10. My MX5 track car had tiny race mirrors. I also daily drove that thing for years. The little convex mirrors were maybe a third of the area of the standard ones, but had a wider field of view and had less mass and aero drag. Also they didn’t fall off like the standard ones did, and were much cheaper. No downsides at all, unlike cameras.

    The regulations on minimum mirror size need to change.

  11. It’s really too bad they fitted it with that tiny “city” battery: Even urban trendy people in black clothes, like me, would sometimes like to go visiting their parents or to a nice resort on a beautiful coastline.
    Not that I can afford it or anything. I just think the whole city EV genre is bullshit. A REAL city car is something the ChangLi og those three wheeled things old people drive in the bicycle lane around here. Maybe if the Renault Twizzy (or how you spell that thing) was cheaper it would qualify.
    I live right in the middle of a big city, and it’s full of Tesla Model 3s. Put that in your pipe and smoke it, Honda!
    So if it had any useful range, I think it would have been a big hit.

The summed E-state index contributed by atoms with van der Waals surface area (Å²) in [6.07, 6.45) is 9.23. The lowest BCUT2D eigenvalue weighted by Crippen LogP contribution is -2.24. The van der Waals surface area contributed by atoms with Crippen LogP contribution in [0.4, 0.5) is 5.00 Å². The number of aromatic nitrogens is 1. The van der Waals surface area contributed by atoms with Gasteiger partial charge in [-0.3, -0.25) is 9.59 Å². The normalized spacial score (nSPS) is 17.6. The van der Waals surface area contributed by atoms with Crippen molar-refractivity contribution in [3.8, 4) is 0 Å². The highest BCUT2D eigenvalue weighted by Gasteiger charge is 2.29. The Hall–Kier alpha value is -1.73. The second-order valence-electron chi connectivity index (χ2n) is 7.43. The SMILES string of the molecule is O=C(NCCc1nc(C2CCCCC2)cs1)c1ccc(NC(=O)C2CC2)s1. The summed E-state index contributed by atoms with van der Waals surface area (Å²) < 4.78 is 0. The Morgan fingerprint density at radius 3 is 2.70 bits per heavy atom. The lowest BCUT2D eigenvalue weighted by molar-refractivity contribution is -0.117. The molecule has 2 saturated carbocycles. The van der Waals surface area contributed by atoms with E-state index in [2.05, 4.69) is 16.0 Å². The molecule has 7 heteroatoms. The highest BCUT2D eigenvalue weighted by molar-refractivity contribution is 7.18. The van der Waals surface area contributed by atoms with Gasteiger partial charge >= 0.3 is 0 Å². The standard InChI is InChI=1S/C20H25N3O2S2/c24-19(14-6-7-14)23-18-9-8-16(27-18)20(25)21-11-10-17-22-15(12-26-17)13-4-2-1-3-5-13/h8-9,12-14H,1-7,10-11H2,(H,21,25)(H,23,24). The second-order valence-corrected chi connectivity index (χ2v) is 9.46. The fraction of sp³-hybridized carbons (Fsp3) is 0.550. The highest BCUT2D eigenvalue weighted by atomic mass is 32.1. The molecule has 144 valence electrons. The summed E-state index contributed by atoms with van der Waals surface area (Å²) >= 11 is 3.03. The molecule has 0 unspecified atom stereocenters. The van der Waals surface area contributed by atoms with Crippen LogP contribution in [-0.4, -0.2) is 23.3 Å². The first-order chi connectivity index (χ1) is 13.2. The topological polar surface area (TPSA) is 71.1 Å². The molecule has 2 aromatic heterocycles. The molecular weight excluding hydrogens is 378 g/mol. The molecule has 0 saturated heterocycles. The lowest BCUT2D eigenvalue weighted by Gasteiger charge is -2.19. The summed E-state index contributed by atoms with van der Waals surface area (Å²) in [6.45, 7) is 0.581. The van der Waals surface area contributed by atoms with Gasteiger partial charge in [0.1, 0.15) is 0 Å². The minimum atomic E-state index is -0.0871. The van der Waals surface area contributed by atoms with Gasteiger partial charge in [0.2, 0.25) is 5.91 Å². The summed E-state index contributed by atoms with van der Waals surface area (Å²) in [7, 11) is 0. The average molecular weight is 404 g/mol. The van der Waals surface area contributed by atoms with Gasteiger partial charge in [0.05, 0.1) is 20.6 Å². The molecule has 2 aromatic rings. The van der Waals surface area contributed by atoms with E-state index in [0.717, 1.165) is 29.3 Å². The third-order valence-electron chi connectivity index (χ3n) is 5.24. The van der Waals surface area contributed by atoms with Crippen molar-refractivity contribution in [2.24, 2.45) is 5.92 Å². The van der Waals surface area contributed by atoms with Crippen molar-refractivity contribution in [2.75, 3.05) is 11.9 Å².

1. Props for recognizing that smaller wheels make it look better – I guess this means you and the kommentariat don’t actually disagree on the fundamentals; we just draw the line for right-sized wheels in different places.

  12. On the subject of gigantic wheels, I think I may be coming around. I have for years railed against this trend, however, there is one intriguing possibility. Get rid of tires all together.

    After eliminating ICE, the next biggest vehicle pollution issue is tire particles. Both in the air and ground/water. If we continue this trend of essentially eliminating the tire, our kids will be able to breath rubber free air. I’m not sure if magnesium particles will be better, though. Or what the traction will be like…

  13. Before the referenced Land Rover, SAAB 99 & 900 had a similar clamshell hood, but it tilted forward. The shut line matched a ridge that ran down the doors and disappeared on the rear fenders.

  14. I’ve never seen anyone mention the price on these. It’s 4,950,000 yen. Close to 45,000 dollars after exchange rate (weak yen sucks… but that’s for another time). That’s more than the F-150 Lightning PRO. I, too, was excited when I saw one. I live out here in the countryside and it would be so much fun on the twisty roads out here. But when I saw the price… there was no way I would spend that much on that car.

  15. I like it because it has realistic tire sidewall proportions 😛